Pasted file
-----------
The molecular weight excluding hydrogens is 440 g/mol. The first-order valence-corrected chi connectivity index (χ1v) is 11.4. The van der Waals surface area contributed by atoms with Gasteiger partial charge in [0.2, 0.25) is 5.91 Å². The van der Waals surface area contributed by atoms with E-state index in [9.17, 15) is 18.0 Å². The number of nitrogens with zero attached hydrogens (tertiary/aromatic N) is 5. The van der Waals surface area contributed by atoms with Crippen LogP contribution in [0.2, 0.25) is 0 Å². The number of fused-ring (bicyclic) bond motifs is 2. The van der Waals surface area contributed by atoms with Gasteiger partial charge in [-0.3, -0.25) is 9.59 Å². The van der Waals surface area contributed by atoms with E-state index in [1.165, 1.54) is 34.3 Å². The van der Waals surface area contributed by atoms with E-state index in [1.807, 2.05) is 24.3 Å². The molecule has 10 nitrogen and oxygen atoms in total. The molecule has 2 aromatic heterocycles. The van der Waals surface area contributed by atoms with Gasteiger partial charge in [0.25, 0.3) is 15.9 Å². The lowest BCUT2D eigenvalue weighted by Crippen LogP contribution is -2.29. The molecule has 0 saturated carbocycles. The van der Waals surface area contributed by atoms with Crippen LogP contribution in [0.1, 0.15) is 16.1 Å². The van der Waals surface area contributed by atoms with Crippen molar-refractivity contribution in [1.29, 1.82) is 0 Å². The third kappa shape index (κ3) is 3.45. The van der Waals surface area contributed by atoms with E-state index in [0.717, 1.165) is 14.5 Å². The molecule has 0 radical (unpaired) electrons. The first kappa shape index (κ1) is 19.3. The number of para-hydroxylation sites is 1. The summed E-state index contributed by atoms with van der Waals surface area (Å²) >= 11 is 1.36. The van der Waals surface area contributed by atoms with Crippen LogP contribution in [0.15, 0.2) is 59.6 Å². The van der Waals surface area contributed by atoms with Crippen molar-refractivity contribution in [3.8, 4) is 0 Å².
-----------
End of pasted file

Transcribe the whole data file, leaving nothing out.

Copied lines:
The molecular weight excluding hydrogens is 440 g/mol. The first-order valence-corrected chi connectivity index (χ1v) is 11.4. The van der Waals surface area contributed by atoms with Gasteiger partial charge in [0.2, 0.25) is 5.91 Å². The van der Waals surface area contributed by atoms with E-state index in [9.17, 15) is 18.0 Å². The number of nitrogens with zero attached hydrogens (tertiary/aromatic N) is 5. The van der Waals surface area contributed by atoms with Crippen LogP contribution in [0.2, 0.25) is 0 Å². The number of fused-ring (bicyclic) bond motifs is 2. The van der Waals surface area contributed by atoms with Gasteiger partial charge in [-0.3, -0.25) is 9.59 Å². The van der Waals surface area contributed by atoms with E-state index in [1.165, 1.54) is 34.3 Å². The van der Waals surface area contributed by atoms with E-state index in [1.807, 2.05) is 24.3 Å². The molecule has 10 nitrogen and oxygen atoms in total. The molecule has 2 aromatic heterocycles. The van der Waals surface area contributed by atoms with Gasteiger partial charge in [0.25, 0.3) is 15.9 Å². The lowest BCUT2D eigenvalue weighted by Crippen LogP contribution is -2.29. The molecule has 0 saturated carbocycles. The van der Waals surface area contributed by atoms with Crippen LogP contribution in [0.1, 0.15) is 16.1 Å². The van der Waals surface area contributed by atoms with Crippen molar-refractivity contribution in [1.29, 1.82) is 0 Å². The third kappa shape index (κ3) is 3.45. The van der Waals surface area contributed by atoms with E-state index in [0.717, 1.165) is 14.5 Å². The molecule has 0 radical (unpaired) electrons. The first kappa shape index (κ1) is 19.3. The number of para-hydroxylation sites is 1. The summed E-state index contributed by atoms with van der Waals surface area (Å²) >= 11 is 1.36. The van der Waals surface area contributed by atoms with Crippen LogP contribution in [0.15, 0.2) is 59.6 Å². The van der Waals surface area contributed by atoms with Crippen molar-refractivity contribution in [3.8, 4) is 0 Å².